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Exploring Glaciers on Mercury, A Planet Where Temps Can Soar Over 800 Degrees Fahrenheit

By Chelsea Gohd
Jan 7, 2019 7:01 PMMay 21, 2019 5:59 PM
Mercury in false color, to visually enhance the chemical, mineralogical and physical differences between the rocks that make up Mercury’s surface. Image via NASA/JHU-APL/Carnegie Institution of Washington.
Mercury as depicted in fake colors that show the differences in composition on the surface. (Credit: NASA/JHU-APL/Carnegie Institution of Washington)


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The Ice of Mercury

Mercury, the closest planet to our sun and the second hottest, also has glaciers. That may come as a surprise, but it’s due to the fact that the planet has no tilt, and so the bottom of some deep craters near the poles are left permanently shadowed. With no atmosphere, the planet’s night side quickly loses heat and dips far below freezing, allowing ice to form and accumulate in regions that never see the sun.

Now, new models reveal incredible details about how glaciers form and move on Mercury. A University of Maine-led research team modeled the accumulation and flow of ice on Mercury and studied how glaciers form on the planet.

Study leader James Fastook and his team used the University of Maine Ice Sheet Model (UMISM) to model Mercury’s ice and explore ice activity on the planet. It’s a model previously used to study ice sheets on Earth and Mars, but the team found that it also worked well in the unusual environment of Mercury.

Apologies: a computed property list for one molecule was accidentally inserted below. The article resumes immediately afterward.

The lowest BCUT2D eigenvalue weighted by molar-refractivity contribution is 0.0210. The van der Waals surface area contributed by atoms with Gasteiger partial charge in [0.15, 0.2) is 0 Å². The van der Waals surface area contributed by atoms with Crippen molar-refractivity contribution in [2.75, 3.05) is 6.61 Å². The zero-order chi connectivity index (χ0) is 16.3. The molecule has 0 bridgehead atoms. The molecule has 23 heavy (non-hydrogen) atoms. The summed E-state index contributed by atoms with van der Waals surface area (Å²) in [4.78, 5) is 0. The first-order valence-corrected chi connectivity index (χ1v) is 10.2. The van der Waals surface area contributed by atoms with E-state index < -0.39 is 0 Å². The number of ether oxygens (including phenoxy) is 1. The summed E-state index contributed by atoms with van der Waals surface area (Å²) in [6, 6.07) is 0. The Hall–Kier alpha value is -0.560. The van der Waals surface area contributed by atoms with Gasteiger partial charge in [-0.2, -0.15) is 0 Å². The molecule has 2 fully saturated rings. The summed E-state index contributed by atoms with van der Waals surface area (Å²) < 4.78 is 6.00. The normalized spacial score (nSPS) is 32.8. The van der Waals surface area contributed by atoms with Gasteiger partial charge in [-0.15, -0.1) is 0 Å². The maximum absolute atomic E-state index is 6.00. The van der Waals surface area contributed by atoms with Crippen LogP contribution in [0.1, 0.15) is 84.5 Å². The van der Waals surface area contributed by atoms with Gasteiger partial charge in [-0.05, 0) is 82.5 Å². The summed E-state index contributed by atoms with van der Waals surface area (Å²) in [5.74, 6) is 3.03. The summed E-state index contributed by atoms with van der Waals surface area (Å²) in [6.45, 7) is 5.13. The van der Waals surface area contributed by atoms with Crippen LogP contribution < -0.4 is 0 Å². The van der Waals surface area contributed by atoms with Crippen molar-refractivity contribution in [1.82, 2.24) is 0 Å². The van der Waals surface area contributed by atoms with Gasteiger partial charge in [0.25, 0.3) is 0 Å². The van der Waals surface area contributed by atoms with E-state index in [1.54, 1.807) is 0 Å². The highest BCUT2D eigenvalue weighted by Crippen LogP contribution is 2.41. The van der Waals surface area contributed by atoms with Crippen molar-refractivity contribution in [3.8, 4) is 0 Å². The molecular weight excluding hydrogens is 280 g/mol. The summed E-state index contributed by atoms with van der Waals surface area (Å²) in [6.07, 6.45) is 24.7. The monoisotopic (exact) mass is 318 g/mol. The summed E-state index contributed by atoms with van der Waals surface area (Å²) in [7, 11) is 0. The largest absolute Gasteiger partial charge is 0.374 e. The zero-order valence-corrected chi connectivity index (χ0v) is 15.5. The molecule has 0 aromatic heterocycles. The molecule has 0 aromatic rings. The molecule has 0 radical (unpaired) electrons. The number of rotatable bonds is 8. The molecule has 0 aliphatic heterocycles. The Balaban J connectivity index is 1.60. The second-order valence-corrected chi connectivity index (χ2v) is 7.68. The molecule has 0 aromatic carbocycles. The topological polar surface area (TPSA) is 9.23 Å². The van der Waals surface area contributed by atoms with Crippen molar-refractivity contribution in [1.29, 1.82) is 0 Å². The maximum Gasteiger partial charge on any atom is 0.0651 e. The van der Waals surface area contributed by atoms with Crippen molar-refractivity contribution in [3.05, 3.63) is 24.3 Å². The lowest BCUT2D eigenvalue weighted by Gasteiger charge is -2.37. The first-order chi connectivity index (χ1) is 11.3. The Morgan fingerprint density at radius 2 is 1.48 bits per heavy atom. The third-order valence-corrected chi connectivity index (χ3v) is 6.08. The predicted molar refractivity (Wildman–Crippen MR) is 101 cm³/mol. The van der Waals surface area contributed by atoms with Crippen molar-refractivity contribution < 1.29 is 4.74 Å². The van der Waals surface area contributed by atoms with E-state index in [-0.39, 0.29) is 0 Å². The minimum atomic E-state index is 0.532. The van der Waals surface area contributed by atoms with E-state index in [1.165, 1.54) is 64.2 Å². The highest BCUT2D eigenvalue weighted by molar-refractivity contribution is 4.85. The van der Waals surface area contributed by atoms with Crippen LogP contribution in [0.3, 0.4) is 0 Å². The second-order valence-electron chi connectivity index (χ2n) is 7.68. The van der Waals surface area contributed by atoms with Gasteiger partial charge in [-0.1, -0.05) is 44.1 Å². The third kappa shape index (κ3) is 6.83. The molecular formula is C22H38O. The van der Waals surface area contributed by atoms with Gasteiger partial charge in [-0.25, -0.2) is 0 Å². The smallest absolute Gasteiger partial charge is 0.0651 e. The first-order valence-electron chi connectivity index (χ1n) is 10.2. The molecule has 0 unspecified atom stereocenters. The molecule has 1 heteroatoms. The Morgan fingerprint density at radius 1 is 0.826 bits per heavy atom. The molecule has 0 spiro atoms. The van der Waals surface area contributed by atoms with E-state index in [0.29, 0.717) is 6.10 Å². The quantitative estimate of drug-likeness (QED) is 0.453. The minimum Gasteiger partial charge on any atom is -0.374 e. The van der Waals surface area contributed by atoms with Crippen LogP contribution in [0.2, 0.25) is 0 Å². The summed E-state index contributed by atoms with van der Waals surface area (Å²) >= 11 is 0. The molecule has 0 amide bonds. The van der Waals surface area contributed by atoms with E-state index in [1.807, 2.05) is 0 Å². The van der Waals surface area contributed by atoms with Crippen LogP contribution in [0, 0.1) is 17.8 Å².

Hot and Icy

It’s estimated that Mercury has been accumulating ice for approximately 50 million years. This ice is up to 164 feet (50 meters) thick in some areas.

Like our moon, Mercury lacks an atmosphere that could produce ice like the glaciers found at the planet’s poles. But, just like on our moon, Mercury’s lack of atmosphere doesn’t mean that the planet cannot harbor ice. Simulations in this new work suggest that Mercury’s ice was likely deposited by water-rich comets or other impacting objects.

The water from these objects essentially “bounces” around the planet until some of it lands in a cold location and gets stuck, Fastook says. Around 15 percent of the water that hits Mercury likely ends up staying there.

With the UMISM, Fastook and the rest of the team found that since ice first accumulated on the planet it has remained relatively stable. In fact, the team found that the ice on Mercury barely flows or moves at all. The team also used the model to further explore how the planet’s hot surface interacts with these cool, icy areas.

They found that “heat flowing through the ground from the surrounding hot terrain was an important component of the dynamics since it did lead to some potentially significant movement (without it the ice was basically stationary),” according to Fastook.

While scientists have known about glaciation on Mercury since the 1990s, this work has greatly expanded the understanding of exactly how that ice has come to be and how it moves and changes.

This work is published in the journal Icarus.

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